On the first issue, the court noted that 18 U.S. Code § 2259 makes restitution mandatory for “Chapter 110 offenses” and that possessing and receiving child pornography “are Chapter 100 offenses which would typically be subject to the mandatory restitution provision.” U.S. v. Woods, supra. (Section 2252A of Title 18 of the U.S. Code is in Chapter 110 of that title, which makes then Chapter 110 offenses.) The judge ultimately held, however, that the mandatory restitution provision didn’t apply here because Woods pled guilty to receiving child pornography and the images from the Vicky Series were not part of the factual basis for that count (though they were part of the factual basis for the possessing child pornography count). U.S. v. Woods, supra. In other words, the count to which he pled guilty was not based on images from the Vicky Series.
The judge then noted that § 3663 of Title 18 of the U.S. Code gives courts discretion to award restitution in sentencing for Title 18 offenses; possessing child pornography is a Title 18 offense, as is receiving child pornography. U.S. v. Woods, supra. The judge didn’t need to decide if Woods’ pleading guilty to a count that didn’t involve images form the Vicky Series prevented her from imposing restitution because in his plea agreement Woods agreed to pay restitution to “victims of the offense to which he is pleading guilty as well as to all those victimized as part of the same course of conduct. . . . [which’ includes any offense dismissed as a result of this plea agreement”. U.S. v. Woods, supra. The judge therefore found that she had discretion to order Woods to pay restitution to Vicky, if that seemed appropriate. U.S. v. Woods, supra.
Woods, remember, objected to restitution on the grounds that he wasn’t the proximate cause of the injuries for which Vicky sought restitution. The judge, therefore, addressed the issue of causation. She found, first, that § 2259 (which didn’t apply here) “requires a causal connection between the offense of conviction and the victim’s harm.” U.S. v. Woods, supra. She found a similar requirement in § 3663, which did apply here: “Courts have . . . required some showing of proximate cause for discretionary restitution awards under § 3663. This requirement is gleaned from the statute's definition of `victim’ as a person who is `directly and proximately harmed by the commission of an offense for which restitution may be ordered’”. U.S. v. Woods, supra (quoting § 3663(a)(2)).
The 8th Circuit Court of Appeals, which is the court whose decisions are binding on federal district courts in Iowa, has not “developed a precise causation standard for restitution awards”, so this judge relied on decisions from other federal Courts of Appeal. U.S. v. Woods, supra. She noted that the 1st Circuit Court of Appeals held, in U.S. v. Vaknin, 112 F.3d 579 (1997), that in seeking restitution the prosecution “must show not only that a particular loss would not have occurred but for the conduct underlying the offense of conviction, but also that the causal nexus between the conduct and the loss is not too attenuated (either factually or temporally).” U.S. v. Woods, supra. The judge therefore found that restitution would only be appropriate in this case if the government proved by a preponderance of the evidence that Woods’ conduct was the proximate cause of Vicky’s losses. U.S. v. Woods, supra.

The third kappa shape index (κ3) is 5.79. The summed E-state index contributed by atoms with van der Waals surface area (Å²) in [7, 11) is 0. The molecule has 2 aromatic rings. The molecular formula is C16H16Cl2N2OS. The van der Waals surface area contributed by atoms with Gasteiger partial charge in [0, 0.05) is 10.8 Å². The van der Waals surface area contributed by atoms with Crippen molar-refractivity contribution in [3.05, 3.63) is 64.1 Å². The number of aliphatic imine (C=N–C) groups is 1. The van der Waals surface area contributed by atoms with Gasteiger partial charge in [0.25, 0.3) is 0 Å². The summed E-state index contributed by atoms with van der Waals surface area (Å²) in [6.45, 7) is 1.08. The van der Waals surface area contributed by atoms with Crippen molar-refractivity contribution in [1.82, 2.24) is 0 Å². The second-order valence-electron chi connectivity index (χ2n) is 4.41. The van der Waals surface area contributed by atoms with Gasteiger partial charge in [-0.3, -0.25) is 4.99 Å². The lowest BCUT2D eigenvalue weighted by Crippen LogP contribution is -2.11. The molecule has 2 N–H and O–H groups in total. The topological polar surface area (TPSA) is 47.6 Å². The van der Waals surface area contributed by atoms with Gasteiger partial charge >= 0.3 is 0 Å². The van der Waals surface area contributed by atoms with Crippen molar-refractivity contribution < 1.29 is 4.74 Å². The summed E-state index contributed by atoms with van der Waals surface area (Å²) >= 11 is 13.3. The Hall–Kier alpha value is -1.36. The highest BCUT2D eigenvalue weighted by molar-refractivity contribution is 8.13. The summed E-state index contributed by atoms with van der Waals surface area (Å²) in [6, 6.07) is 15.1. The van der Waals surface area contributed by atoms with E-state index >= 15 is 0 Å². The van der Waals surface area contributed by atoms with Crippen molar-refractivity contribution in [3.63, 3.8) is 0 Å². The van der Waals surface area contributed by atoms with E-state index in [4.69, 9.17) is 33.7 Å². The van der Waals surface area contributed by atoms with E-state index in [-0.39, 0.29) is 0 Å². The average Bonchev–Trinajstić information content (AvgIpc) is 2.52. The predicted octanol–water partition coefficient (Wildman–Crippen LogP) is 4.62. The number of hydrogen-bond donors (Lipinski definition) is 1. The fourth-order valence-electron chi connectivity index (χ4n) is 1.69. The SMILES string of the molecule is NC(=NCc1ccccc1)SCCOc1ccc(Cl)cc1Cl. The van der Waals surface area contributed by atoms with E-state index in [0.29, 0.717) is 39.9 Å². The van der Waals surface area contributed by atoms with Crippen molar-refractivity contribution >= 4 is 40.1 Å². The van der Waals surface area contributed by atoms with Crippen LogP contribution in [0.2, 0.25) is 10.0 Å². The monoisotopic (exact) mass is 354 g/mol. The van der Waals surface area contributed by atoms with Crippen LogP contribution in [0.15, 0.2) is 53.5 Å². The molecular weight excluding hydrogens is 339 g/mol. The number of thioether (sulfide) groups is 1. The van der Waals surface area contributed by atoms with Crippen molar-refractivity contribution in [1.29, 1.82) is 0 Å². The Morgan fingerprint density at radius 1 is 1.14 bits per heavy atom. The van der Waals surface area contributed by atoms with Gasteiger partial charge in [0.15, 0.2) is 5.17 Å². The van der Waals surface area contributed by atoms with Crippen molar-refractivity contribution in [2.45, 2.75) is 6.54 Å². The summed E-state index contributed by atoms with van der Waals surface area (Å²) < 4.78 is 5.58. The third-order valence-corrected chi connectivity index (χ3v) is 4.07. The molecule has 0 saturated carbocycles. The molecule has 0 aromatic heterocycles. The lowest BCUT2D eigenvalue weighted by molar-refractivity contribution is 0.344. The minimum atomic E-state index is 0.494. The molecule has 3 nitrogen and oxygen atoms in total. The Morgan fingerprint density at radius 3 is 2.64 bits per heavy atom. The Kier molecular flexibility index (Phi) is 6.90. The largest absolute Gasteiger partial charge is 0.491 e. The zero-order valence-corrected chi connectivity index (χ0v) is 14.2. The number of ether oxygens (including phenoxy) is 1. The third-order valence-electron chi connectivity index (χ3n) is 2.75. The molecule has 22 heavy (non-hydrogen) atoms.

In analyzing causation in this case, the judge said it was “abundantly clear . . . that Vicky has been, and continues to be, harmed by the . . . knowledge of individuals who receive and possess images depicting her abuse” and will require “extensive counseling” to deal with the harm done by the dissemination of the images. U.S. v. Woods, supra. She did not, though, find that the government proved the causal connection between that harm and Woods’ conduct necessary for her to award restitution:
[T]here is no evidence . . . as to what losses were caused by [Woods’] possession of her images. Neither Dr. Green's Report nor his Supplemental Report identify any particular loss attributable to [Woods’] possession of Vicky's images. [His] name is not mentioned in either document. None of the documentation offered in support of Vicky's restitution request mentions [his] name or the impact [his offense had on [her]. . . .
The court is unable to determine to any reasonable certainty what losses are attributable to the original abuse by Vicky's father, what losses are attributable to others who have received, distributed or possessed the images or what losses were caused by [Woods’] conduct. . . .
[I]t is the court's duty . . . to determine whether [Woods] can be ordered to pay restitution to Vicky. To do so, the court must be able to determine, within reason, what losses Vicky suffered as a result of [his] conduct. . . . [T]he court is unable to make this determination.
U.S. v. Woods, supra. The judge declined to order restitution and said she would sentence Woods “on a date and time set forth by separate order.” U.S. v. Woods, supra. According to this news story, on March 26 Woods was sentenced to serve 97 months in prison, followed by 10 years of supervised release.
In her opinion, the Woods judge noted that “victims and the government have only recently begun seeking restitution from those who receive and/or possess child pornography.” U.S. v. Woods, supra. She explained that courts are taking one of three approaches to the issue: (i) some award the entire amount of restitution requested without conducting a proximate cause analysis; (ii) others conduct a proximate cause analysis and often refuse to award restitution; and (iii) some have “adopted a set amount” of restitution for each defendant convicted of possessing child pornography. U.S. v. Woods, supra. “For example, the Central District of California seems to routinely order restitution of $5000 while the Eastern District of California routinely orders restitution of $3000.” U.S. v. Woods, supra.